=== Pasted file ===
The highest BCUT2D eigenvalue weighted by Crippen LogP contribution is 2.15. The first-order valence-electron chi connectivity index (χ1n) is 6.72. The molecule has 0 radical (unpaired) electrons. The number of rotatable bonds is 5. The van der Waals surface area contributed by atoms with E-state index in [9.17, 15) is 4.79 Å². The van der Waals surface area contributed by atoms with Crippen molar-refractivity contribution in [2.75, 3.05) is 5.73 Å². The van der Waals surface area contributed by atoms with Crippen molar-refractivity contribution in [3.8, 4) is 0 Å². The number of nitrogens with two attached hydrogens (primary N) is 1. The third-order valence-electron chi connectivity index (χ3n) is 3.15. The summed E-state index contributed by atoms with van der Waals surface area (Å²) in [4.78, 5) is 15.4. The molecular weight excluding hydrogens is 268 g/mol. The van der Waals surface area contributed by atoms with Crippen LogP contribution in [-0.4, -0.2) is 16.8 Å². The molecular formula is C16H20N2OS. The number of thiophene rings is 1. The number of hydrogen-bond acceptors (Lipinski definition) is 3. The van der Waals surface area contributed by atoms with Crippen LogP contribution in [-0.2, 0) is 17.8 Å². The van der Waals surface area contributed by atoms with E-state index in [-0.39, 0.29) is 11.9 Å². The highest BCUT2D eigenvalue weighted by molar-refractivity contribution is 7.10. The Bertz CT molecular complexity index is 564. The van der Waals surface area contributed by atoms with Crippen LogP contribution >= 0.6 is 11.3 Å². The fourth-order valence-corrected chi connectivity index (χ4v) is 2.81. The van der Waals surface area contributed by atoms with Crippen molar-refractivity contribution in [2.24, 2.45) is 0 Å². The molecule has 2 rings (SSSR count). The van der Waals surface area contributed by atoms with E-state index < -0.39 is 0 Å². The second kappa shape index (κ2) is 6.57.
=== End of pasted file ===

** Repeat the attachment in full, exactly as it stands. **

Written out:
The highest BCUT2D eigenvalue weighted by Crippen LogP contribution is 2.15. The first-order valence-electron chi connectivity index (χ1n) is 6.72. The molecule has 0 radical (unpaired) electrons. The number of rotatable bonds is 5. The van der Waals surface area contributed by atoms with E-state index in [9.17, 15) is 4.79 Å². The van der Waals surface area contributed by atoms with Crippen molar-refractivity contribution in [2.75, 3.05) is 5.73 Å². The van der Waals surface area contributed by atoms with Crippen molar-refractivity contribution in [3.8, 4) is 0 Å². The number of nitrogens with two attached hydrogens (primary N) is 1. The third-order valence-electron chi connectivity index (χ3n) is 3.15. The summed E-state index contributed by atoms with van der Waals surface area (Å²) in [4.78, 5) is 15.4. The molecular weight excluding hydrogens is 268 g/mol. The van der Waals surface area contributed by atoms with Crippen LogP contribution in [-0.4, -0.2) is 16.8 Å². The molecular formula is C16H20N2OS. The number of thiophene rings is 1. The number of hydrogen-bond acceptors (Lipinski definition) is 3. The van der Waals surface area contributed by atoms with Crippen LogP contribution in [-0.2, 0) is 17.8 Å². The van der Waals surface area contributed by atoms with E-state index in [-0.39, 0.29) is 11.9 Å². The highest BCUT2D eigenvalue weighted by molar-refractivity contribution is 7.10. The Bertz CT molecular complexity index is 564. The van der Waals surface area contributed by atoms with Crippen LogP contribution >= 0.6 is 11.3 Å². The fourth-order valence-corrected chi connectivity index (χ4v) is 2.81. The van der Waals surface area contributed by atoms with Crippen molar-refractivity contribution in [2.24, 2.45) is 0 Å². The molecule has 2 rings (SSSR count). The van der Waals surface area contributed by atoms with E-state index < -0.39 is 0 Å². The second kappa shape index (κ2) is 6.57.